This week, the Senate Judiciary Subcommittee on Privacy, Technology and the Law held a hearing to discuss the Location Privacy Protection Act of 2014, a bill reintroduced in March by Senator Al Franken (D-MN).  Most concerned with the potential for misuse and abuse of location data for purposes of stalking and perpetrating domestic violence, Senator Franken, who chairs the Subcommittee on Privacy, made clear at the hearing his view that, “Stalking apps must be shut down.”  Franken clarified, however, that his bill is not only intended to protect victims of stalking, but provides basic privacy safeguards for sensitive location information pertaining to all consumers.  Most critically, Senator Franken suggested that because location data lacks sufficient legislative protection, some of the most popular apps used widely by average consumers have been found to disclose users’ precise location to third parties without obtaining user permission.  Further, he noted that in light of stalking apps that are deceptively labeled as something else, such as “parental monitoring,” it is necessary to create a law with basic rules for any service that collects location information.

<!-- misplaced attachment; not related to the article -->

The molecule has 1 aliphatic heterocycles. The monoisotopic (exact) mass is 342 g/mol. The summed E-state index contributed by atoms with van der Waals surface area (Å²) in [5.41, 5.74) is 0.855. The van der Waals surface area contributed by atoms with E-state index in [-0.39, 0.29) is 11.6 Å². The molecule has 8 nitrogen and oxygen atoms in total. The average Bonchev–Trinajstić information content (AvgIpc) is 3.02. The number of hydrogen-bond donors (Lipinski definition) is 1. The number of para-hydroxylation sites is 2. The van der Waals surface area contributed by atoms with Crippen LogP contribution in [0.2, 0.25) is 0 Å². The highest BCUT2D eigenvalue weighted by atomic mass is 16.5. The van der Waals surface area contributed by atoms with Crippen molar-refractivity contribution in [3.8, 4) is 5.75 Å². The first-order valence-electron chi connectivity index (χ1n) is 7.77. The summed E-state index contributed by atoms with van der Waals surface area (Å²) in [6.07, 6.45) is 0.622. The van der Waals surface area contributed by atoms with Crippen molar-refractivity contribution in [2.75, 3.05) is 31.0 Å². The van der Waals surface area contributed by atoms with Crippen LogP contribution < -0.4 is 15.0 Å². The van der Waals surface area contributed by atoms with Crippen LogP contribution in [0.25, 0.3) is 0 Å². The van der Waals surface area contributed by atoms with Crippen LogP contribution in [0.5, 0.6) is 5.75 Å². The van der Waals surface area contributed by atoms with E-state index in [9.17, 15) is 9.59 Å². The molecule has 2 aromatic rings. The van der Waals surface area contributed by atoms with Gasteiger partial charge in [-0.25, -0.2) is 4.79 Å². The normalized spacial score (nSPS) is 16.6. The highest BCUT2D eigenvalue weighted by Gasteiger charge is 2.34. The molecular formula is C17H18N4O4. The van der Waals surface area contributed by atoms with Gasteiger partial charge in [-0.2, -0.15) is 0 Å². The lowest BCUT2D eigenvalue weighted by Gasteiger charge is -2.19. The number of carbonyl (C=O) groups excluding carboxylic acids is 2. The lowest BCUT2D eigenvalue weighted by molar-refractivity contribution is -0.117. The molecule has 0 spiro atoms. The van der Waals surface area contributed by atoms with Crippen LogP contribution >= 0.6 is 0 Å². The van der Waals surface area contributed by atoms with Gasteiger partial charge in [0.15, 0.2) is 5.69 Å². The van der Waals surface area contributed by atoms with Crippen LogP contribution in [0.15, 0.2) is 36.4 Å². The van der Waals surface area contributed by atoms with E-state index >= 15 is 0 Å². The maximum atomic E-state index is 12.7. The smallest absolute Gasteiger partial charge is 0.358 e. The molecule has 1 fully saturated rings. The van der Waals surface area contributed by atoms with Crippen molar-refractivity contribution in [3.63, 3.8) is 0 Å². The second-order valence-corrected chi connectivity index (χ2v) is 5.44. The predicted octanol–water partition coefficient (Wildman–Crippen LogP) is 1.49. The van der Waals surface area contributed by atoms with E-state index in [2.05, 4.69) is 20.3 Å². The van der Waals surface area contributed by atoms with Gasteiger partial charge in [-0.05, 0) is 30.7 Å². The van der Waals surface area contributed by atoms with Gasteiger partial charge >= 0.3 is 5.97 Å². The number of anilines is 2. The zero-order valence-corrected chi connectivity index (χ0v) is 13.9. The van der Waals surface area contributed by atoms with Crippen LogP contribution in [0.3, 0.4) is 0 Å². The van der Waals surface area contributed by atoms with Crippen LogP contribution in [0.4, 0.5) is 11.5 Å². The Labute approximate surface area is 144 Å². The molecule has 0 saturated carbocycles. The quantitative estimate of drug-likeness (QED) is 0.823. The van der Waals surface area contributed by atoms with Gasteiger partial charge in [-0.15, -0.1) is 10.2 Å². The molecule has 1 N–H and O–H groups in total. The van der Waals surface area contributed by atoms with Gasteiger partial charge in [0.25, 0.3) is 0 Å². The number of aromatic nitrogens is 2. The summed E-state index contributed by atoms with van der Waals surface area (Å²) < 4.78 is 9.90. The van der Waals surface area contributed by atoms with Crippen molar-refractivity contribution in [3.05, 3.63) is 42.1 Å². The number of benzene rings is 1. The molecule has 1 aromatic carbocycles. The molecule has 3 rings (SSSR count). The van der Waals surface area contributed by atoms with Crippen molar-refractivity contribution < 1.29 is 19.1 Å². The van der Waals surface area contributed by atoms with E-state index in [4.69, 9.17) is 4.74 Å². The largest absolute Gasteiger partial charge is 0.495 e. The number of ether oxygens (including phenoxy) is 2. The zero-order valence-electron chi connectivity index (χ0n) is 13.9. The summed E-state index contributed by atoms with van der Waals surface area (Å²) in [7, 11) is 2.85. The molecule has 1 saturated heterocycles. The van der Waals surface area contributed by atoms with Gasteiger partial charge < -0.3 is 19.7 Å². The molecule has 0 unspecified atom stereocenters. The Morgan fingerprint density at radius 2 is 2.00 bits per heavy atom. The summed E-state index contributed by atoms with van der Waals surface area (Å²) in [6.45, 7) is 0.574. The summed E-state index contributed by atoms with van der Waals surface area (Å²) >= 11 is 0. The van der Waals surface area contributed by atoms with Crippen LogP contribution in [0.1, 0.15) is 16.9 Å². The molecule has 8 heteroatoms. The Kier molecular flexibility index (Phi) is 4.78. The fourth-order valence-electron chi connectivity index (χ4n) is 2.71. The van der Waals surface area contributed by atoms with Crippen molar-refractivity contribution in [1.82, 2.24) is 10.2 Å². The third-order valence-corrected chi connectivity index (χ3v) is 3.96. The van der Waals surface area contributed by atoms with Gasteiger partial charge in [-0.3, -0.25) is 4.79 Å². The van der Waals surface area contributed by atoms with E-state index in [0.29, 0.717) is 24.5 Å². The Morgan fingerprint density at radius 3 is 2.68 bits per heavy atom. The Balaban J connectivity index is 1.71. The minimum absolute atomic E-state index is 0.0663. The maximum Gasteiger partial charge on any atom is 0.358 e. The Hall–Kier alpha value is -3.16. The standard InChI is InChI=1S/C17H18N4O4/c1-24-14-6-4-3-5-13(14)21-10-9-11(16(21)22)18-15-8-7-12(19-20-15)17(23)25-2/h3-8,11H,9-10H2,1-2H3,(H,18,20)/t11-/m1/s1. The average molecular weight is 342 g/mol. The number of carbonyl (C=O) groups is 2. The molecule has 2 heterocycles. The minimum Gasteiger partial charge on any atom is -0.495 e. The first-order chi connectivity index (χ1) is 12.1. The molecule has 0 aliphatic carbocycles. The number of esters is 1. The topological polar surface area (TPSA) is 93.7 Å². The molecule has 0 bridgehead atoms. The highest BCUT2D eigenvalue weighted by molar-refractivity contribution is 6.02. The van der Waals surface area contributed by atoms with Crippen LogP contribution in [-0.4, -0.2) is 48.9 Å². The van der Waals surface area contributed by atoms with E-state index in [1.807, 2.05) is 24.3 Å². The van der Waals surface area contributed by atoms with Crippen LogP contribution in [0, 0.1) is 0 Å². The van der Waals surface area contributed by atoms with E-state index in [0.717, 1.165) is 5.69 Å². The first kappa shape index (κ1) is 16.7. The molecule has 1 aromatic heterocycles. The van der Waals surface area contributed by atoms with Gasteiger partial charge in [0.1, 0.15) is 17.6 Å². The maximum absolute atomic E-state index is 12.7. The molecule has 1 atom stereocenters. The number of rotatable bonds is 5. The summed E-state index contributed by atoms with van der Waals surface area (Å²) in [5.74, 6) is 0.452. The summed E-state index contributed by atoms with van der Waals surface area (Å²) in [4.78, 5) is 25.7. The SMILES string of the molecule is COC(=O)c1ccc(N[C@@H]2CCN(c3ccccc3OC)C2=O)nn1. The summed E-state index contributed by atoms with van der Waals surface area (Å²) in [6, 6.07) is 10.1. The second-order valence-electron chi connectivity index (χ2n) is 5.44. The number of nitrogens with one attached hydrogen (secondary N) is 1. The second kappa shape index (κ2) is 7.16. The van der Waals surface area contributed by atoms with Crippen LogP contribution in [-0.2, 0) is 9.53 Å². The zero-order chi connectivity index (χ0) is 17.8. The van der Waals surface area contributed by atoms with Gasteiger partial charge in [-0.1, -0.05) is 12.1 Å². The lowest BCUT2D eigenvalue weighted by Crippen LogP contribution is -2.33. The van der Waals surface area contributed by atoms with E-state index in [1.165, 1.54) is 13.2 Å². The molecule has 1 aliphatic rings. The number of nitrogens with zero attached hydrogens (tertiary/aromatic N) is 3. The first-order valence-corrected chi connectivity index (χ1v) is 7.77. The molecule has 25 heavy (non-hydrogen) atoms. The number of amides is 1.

The witnesses representing law enforcement, federal agencies, and consumer-advocacy and anti-domestic violence groups gave testimony sharing Senator Franken’s concerns, and also suggested that industry self-regulation in this area so far has not been consistent or transparent.  Jessica Rich, Director of the Federal Trade Commission’s Bureau of Consumer Protection, for example, noted that broadly speaking, while many industry groups and individual companies purport to adopt the opt-in model as a best practice, enforcement has shown that the standard is in fact not complied with on a regular basis.